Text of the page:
Consider buying ahead of the completed earnings-downgrade cycle. Wait too long, and the market may already see through the other side of a recession.


In other words, consider being prepared to buy ahead of the completed earnings-downgrade cycle. Wait too long, and the market may already see through the other side of a recession. By then, the valuation could have already moved and you may have missed out on the bulk of the return.

This is why it’s important to have a long-enough time horizon to hold businesses through the tough times brought by a recession. It's equally important to be judicious about which economically sensitive businesses you choose to own. We spend a lot of time scrutinizing debt levels and stress-testing financial accounts to see what it would take to break the valuation. To provide a crucial margin of safety, the more room to maneuver, the better.

While cyclical companies trading at bottom valuations have a lot of bad news already baked in, investors should be prepared to appear naive until the tide turns. History shows trying to time the exact point at which that turning point may come is a virtually impossible task. In the eyes of the die-hard value investor, it’s better to be early than late.

Moreover, the assumption that owning value in a market sell-off or going into a recession is a bad idea is based on experience from the recent period of quantitative easing and ultra-low interest rates. It's not reflected in the longer-term data, nor in 2022. Prior to the Global Financial Crisis in 2008, and particularly given the strong outperformance during the dotcom bust, value was considered by many to be defensive. Value stocks proved defensive in the 1970s and 2000s in the aftermath of the Nifty-Fifty7 and dotcom-growth bubbles as well as during periods of higher inflation, as they have also proved to be, again, in 2022.

When bubbles burst, owning undervalued businesses—that is, the ones that didn't become egregiously overvalued—has tended to be a good idea. This was the case after the dotcom bubble, when growth didn't outperform value for seven years.


Isn't Value Just a Sector Bet on Financials and Big Oil?
It's true that both the financials and energy sectors were key drivers of value’s strong outperformance in 2022. However, their contribution to the total outperformance of value in 2022 is perhaps less than many would assume.

Only a small amount of the MSCI World Value Index’s outperformance over the MSCI World Growth Index came from financials and energy; the rest was spread across all the other Global Industry Classification Standard sectors, with the exception of real estate. Versus the MSCI World Index, the value index's best sectors were information technology, communication services, and consumer discretionary.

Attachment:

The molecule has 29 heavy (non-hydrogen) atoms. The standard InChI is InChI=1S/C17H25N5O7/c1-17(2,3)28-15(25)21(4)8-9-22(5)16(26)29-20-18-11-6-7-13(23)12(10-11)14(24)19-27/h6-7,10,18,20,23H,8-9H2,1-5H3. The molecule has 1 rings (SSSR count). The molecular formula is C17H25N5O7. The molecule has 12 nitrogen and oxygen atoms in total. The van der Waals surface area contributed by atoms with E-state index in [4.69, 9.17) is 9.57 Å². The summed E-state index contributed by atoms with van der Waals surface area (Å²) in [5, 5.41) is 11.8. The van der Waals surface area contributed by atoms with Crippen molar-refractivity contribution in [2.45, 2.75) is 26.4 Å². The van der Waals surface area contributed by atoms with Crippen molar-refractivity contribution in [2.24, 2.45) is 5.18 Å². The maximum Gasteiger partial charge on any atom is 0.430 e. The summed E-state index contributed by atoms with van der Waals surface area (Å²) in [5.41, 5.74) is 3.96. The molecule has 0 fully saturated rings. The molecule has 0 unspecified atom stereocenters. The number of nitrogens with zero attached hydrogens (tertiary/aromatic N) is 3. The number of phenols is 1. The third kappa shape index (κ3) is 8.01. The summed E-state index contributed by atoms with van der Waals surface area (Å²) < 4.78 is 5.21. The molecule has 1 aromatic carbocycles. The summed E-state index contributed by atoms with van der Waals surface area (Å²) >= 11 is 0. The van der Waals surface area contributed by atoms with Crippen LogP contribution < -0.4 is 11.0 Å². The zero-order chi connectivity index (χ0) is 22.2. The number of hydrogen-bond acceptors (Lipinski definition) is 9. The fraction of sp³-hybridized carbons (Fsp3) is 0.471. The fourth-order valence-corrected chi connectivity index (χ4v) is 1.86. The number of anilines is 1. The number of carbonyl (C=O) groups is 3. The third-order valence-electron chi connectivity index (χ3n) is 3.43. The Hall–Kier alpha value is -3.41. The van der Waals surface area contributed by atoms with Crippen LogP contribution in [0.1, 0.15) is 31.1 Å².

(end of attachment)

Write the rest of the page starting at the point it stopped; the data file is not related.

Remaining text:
As of today, we see a number of compelling cheap-valuation opportunities around the global-equity market aside from banks and energy. US technology has seen share prices fall, not only among the mega-cap tech businesses that have been grabbing headlines, but also supporting products and services such as those in the memory space. China as a whole has clearly seen a significant sell-off. Elsewhere, communication services remain attractively valued as well as a number of European cyclical businesses, such as German industrials or UK homebuilders, that are on depressed multiples. So while energy and financials—especially European banks—continue to be part of the value opportunity set, value isn’t a one-way bet on these sectors, and sensible sector diversification can be achieved while maintaining valuation discipline.


For more insights on opportunities in value investing, talk to your financial professional.


1 MSCI World Value Index captures large and mid-cap securities exhibiting overall value-style characteristics across 23 developed-market countries. The Index is designed to represent the performance of companies with relatively low valuations and high-quality characteristics. The value-investment style characteristics for index construction are defined using three variables: book value to price, 12-month forward earnings to price, and dividend yield.

2 MSCI World Growth Index captures large and mid-cap securities exhibiting overall growth-style characteristics across 23 developed-market countries. The growth-investment style characteristics for index construction are defined using five variables: long-term forward EPS growth rate, short-term forward EPS growth rate, current internal growth rate, long-term historical EPS growth trend, and long-term historical sales per share growth trend.

3 Relative valuation is a business valuation method that compares a company's value to that of its competitors or industry peers. It's an alternative to absolute valuation models, which try to determine a company's intrinsic worth based on estimated future free cash flows discounted to present value, without any reference to another company or industry average.

4 Mean reversion, or reversion to the mean, is a theory used in finance that suggests that asset-price volatility and historical returns eventually will revert to the long-run mean or average level of the entire dataset.